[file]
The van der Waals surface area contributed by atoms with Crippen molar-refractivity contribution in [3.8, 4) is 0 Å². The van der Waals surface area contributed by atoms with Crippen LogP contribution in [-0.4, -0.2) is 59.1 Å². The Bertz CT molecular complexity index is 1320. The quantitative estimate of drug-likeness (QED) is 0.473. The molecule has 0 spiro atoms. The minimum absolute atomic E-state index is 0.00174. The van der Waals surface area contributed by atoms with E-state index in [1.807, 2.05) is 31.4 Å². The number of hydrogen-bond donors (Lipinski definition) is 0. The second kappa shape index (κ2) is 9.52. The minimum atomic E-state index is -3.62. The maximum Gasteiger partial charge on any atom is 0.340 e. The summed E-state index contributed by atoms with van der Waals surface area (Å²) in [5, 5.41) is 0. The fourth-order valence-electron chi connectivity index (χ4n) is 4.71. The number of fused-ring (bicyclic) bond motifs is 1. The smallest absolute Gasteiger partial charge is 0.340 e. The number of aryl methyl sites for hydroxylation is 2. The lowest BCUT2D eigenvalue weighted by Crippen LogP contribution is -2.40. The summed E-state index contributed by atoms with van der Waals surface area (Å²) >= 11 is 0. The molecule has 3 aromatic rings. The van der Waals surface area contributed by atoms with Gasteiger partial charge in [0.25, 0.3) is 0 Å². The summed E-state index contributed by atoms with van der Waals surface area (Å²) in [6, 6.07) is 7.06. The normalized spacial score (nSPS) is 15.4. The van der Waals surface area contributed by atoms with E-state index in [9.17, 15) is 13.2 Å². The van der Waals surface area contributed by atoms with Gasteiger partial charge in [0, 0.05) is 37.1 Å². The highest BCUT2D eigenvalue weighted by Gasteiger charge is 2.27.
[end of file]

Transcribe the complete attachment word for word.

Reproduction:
The van der Waals surface area contributed by atoms with Crippen molar-refractivity contribution in [3.8, 4) is 0 Å². The van der Waals surface area contributed by atoms with Crippen LogP contribution in [-0.4, -0.2) is 59.1 Å². The Bertz CT molecular complexity index is 1320. The quantitative estimate of drug-likeness (QED) is 0.473. The molecule has 0 spiro atoms. The minimum absolute atomic E-state index is 0.00174. The van der Waals surface area contributed by atoms with E-state index in [1.807, 2.05) is 31.4 Å². The number of hydrogen-bond donors (Lipinski definition) is 0. The second kappa shape index (κ2) is 9.52. The minimum atomic E-state index is -3.62. The maximum Gasteiger partial charge on any atom is 0.340 e. The summed E-state index contributed by atoms with van der Waals surface area (Å²) in [5, 5.41) is 0. The fourth-order valence-electron chi connectivity index (χ4n) is 4.71. The number of fused-ring (bicyclic) bond motifs is 1. The smallest absolute Gasteiger partial charge is 0.340 e. The number of aryl methyl sites for hydroxylation is 2. The lowest BCUT2D eigenvalue weighted by Crippen LogP contribution is -2.40. The summed E-state index contributed by atoms with van der Waals surface area (Å²) >= 11 is 0. The molecule has 3 aromatic rings. The van der Waals surface area contributed by atoms with Gasteiger partial charge in [0.25, 0.3) is 0 Å². The summed E-state index contributed by atoms with van der Waals surface area (Å²) in [6, 6.07) is 7.06. The normalized spacial score (nSPS) is 15.4. The van der Waals surface area contributed by atoms with E-state index in [9.17, 15) is 13.2 Å². The van der Waals surface area contributed by atoms with Gasteiger partial charge in [0, 0.05) is 37.1 Å². The highest BCUT2D eigenvalue weighted by Gasteiger charge is 2.27.